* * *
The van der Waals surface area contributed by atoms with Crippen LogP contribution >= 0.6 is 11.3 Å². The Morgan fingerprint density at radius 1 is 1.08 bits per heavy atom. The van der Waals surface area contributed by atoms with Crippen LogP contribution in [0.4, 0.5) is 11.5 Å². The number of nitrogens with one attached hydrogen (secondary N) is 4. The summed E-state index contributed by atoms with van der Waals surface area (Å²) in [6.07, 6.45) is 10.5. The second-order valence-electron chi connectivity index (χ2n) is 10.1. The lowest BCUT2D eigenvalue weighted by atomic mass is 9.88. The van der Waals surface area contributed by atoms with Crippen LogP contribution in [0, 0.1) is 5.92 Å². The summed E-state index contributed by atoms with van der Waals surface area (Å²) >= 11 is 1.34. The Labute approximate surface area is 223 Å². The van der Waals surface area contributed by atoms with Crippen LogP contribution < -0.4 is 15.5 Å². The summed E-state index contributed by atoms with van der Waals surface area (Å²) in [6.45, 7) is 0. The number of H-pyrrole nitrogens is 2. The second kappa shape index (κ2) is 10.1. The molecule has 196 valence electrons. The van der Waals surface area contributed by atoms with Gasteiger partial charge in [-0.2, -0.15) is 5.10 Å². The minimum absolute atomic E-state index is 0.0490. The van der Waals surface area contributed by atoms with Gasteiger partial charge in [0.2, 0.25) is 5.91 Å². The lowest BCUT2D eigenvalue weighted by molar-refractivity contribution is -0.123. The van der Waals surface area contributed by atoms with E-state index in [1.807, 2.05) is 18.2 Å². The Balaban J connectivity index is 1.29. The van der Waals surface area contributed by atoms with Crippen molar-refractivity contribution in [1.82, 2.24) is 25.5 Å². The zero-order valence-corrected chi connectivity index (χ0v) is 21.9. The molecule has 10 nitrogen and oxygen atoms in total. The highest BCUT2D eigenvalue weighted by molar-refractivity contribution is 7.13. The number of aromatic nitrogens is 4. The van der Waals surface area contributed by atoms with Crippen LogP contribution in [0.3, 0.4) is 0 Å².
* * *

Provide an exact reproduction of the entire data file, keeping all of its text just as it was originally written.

The van der Waals surface area contributed by atoms with Crippen LogP contribution >= 0.6 is 11.3 Å². The Morgan fingerprint density at radius 1 is 1.08 bits per heavy atom. The van der Waals surface area contributed by atoms with Crippen LogP contribution in [0.4, 0.5) is 11.5 Å². The number of nitrogens with one attached hydrogen (secondary N) is 4. The summed E-state index contributed by atoms with van der Waals surface area (Å²) in [6.07, 6.45) is 10.5. The second-order valence-electron chi connectivity index (χ2n) is 10.1. The lowest BCUT2D eigenvalue weighted by atomic mass is 9.88. The van der Waals surface area contributed by atoms with Crippen LogP contribution in [0, 0.1) is 5.92 Å². The summed E-state index contributed by atoms with van der Waals surface area (Å²) >= 11 is 1.34. The Labute approximate surface area is 223 Å². The van der Waals surface area contributed by atoms with Crippen LogP contribution < -0.4 is 15.5 Å². The summed E-state index contributed by atoms with van der Waals surface area (Å²) in [6.45, 7) is 0. The number of H-pyrrole nitrogens is 2. The second kappa shape index (κ2) is 10.1. The molecule has 196 valence electrons. The van der Waals surface area contributed by atoms with Gasteiger partial charge in [-0.2, -0.15) is 5.10 Å². The minimum absolute atomic E-state index is 0.0490. The van der Waals surface area contributed by atoms with Gasteiger partial charge in [0.2, 0.25) is 5.91 Å². The lowest BCUT2D eigenvalue weighted by molar-refractivity contribution is -0.123. The van der Waals surface area contributed by atoms with E-state index in [1.807, 2.05) is 18.2 Å². The Balaban J connectivity index is 1.29. The van der Waals surface area contributed by atoms with Crippen molar-refractivity contribution in [1.82, 2.24) is 25.5 Å². The zero-order valence-corrected chi connectivity index (χ0v) is 21.9. The molecule has 10 nitrogen and oxygen atoms in total. The highest BCUT2D eigenvalue weighted by molar-refractivity contribution is 7.13. The number of aromatic nitrogens is 4. The van der Waals surface area contributed by atoms with Crippen LogP contribution in [0.3, 0.4) is 0 Å².